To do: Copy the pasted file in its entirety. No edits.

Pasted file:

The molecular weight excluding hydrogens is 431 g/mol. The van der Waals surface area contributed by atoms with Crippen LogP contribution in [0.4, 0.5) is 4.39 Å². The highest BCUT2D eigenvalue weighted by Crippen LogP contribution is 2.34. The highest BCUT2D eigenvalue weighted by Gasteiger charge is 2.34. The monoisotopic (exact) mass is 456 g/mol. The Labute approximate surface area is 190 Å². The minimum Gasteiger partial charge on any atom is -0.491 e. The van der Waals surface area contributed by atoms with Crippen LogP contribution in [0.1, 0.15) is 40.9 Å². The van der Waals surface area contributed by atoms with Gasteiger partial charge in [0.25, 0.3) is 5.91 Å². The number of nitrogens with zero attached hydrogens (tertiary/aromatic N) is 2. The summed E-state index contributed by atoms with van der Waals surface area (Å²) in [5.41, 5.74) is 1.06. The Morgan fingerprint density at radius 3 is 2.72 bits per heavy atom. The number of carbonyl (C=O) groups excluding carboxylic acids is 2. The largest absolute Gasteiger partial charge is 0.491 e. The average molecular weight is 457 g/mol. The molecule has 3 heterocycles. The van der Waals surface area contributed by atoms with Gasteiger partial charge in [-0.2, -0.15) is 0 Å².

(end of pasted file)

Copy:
The molecular weight excluding hydrogens is 431 g/mol. The van der Waals surface area contributed by atoms with Crippen LogP contribution in [0.4, 0.5) is 4.39 Å². The highest BCUT2D eigenvalue weighted by Crippen LogP contribution is 2.34. The highest BCUT2D eigenvalue weighted by Gasteiger charge is 2.34. The monoisotopic (exact) mass is 456 g/mol. The Labute approximate surface area is 190 Å². The minimum Gasteiger partial charge on any atom is -0.491 e. The van der Waals surface area contributed by atoms with Crippen LogP contribution in [0.1, 0.15) is 40.9 Å². The van der Waals surface area contributed by atoms with Gasteiger partial charge in [0.25, 0.3) is 5.91 Å². The number of nitrogens with zero attached hydrogens (tertiary/aromatic N) is 2. The summed E-state index contributed by atoms with van der Waals surface area (Å²) in [5.41, 5.74) is 1.06. The Morgan fingerprint density at radius 3 is 2.72 bits per heavy atom. The number of carbonyl (C=O) groups excluding carboxylic acids is 2. The largest absolute Gasteiger partial charge is 0.491 e. The average molecular weight is 457 g/mol. The molecule has 3 heterocycles. The van der Waals surface area contributed by atoms with Gasteiger partial charge in [-0.2, -0.15) is 0 Å².